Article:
The primary election for Ohio Secretary of State, as for other statewide offices, is May 3. In the secretary of state’s case, voters’ choice will decide how other elections are handled. Only the Republican nomination is contested, between incumbent Frank LaRose and former state legislator John Adams.
The secretary of state is one of six members of the executive department, established in Article III of the Ohio Constitution. The officeholder serves as the state’s chief election officer, appointing members to Ohio’s 88 county boards of elections; and also oversees business registration and records, according to the office’s website.
John Adams is running for Ohio secretary of state based on suspicion — his and others’ — about the previous election.
“Bottom line is I would have to say I am running because since the 2020 election, polling has consistently showed that voters have lost confidence in the election process,” he said.
Adams alleges LaRose wants to loosen election standards, while he’s for “tightening up.”
Adams said voter rolls are not as accurate as officials claim, and scoffs at LaRose’s assertion that Ohio’s 2020 election was secure. He notes that in December 2021, the conservative Heritage Foundation rated Ohio as tied with South Dakota for 22nd place on its “election integrity scorecard.”
Adams, 62, graduated from Celina Senior High School and attended Mesa Community College and Edison State Community College. He is a veteran of the U.S. Navy, including service as a Navy SEAL, according to his campaign website. The founder of Francis Furniture Store, Adams was elected to the Ohio House in 2006 and served until 2014. He held the positions of assistant majority floor leader and majority whip before leaving the House due to term limits.
Adams ran unsuccessfully for state Senate in 2016, losing in the primary to state Sen. Matt Huffman, R-Lima.
Adams said he wants to make it mandatory to show a photo ID to vote. Currently acceptable voter ID in Ohio, like many other states, does not have to include a photo; but must be a recent official document bearing the voter’s name and address, such as a utility bill or bank statement. As of July 2021 only seven states required a photo ID, while 15 states didn’t require any documentation to vote, according to the National Conference of State Legislatures.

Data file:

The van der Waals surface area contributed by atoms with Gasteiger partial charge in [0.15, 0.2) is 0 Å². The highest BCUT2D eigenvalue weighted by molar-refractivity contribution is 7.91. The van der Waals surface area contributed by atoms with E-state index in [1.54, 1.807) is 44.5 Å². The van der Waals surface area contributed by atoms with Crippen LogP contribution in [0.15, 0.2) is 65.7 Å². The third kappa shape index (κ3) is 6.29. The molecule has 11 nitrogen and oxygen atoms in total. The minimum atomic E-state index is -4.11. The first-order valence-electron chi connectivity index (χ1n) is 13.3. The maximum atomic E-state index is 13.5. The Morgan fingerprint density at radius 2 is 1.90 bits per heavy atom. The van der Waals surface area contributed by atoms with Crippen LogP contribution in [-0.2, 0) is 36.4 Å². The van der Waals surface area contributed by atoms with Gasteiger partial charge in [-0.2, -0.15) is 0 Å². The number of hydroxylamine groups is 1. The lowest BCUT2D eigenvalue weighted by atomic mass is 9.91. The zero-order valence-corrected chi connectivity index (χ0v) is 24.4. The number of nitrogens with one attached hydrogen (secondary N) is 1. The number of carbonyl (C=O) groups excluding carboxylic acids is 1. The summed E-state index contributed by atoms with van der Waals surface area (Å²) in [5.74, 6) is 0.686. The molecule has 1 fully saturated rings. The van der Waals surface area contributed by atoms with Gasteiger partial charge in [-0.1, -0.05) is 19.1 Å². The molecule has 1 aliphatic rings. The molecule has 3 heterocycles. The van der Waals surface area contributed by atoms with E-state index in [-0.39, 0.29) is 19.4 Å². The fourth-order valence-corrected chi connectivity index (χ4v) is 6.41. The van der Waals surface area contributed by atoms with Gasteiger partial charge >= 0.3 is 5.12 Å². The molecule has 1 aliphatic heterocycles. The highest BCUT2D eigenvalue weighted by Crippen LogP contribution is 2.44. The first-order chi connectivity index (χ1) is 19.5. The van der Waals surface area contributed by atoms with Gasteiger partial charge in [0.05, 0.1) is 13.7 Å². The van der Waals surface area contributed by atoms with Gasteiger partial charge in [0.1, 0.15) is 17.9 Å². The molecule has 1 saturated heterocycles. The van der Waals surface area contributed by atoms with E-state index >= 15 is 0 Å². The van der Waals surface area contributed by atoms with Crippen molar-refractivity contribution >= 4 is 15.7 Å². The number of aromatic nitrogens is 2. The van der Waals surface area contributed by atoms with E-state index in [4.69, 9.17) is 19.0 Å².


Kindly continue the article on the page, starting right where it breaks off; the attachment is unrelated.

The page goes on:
“I would just handle things differently,” Adams said.
He is deeply suspicious of grant money from Facebook founder Mark Zuckerberg, and denounces LaRose for allowing its acceptance in Ohio. Prior to the 2020 election, Zuckerberg donated more than $400 million through the nonprofit Center for Tech & Civic Life and Center for Election Innovation & Research foundations to help upgrade technology and processes in local election offices around the country. County boards of election could apply for grants to pay for specific improvements. The money went to 28 states, with Ohio receiving $8.4 million, according to the two nonprofits.
Some conservatives alleged the money influenced the election, prompting bans in many Republican-run states — including Ohio — on accepting donations for election funding. Zuckerberg has said he will not offer such grants for the 2022 election.
Adams has said he would end Ohio’s involvement with the Electronic Registration Information Center. ERIC, a bipartisan nonprofit group supported in part by the Pew Charitable Trusts, is a collaboration between 32 states to improve the accuracy of voting rolls. States share their voter registration and driver’s license data, and get back reports showing who has moved or died, duplicate registrations and unregistered potential voters.
Jim Butler, Dayton-area lawyer and former state representative, said he has known Adams for more than 12 years, starting with Butler’s arrival in the state House while Adams was in a leadership position.
“I knew that he had a reputation for integrity and for acting honorably in government,” Butler said. “He quickly proved that to be true by demonstrating that he has the rare combination in government of a desire to always do the right thing, the honorable thing, that will benefit the people and not special interests; and also the courage to act on that in the legislature.”
He said Adams would be a natural fit for the crucial job of overseeing elections.
“You certainly want to have someone of the highest honor and integrity in that position, and John is one of the most virtuous people I know,” Butler said.
Incumbent Secretary of State Frank LaRose is seeking a second four-year term. He said COVID-19 and the still-ongoing legislative redistricting process have cost his office a lot of time, so he wants four more years to finish his initiatives. Those include the “next iteration of cybersecurity,” improved voter registration and maintenance of voter lists, he said.
“The confidence of the voters in their elections is paramount,” LaRose said. He rejects the idea that voting must be a choice between security and convenience.
“We have both in Ohio,” he said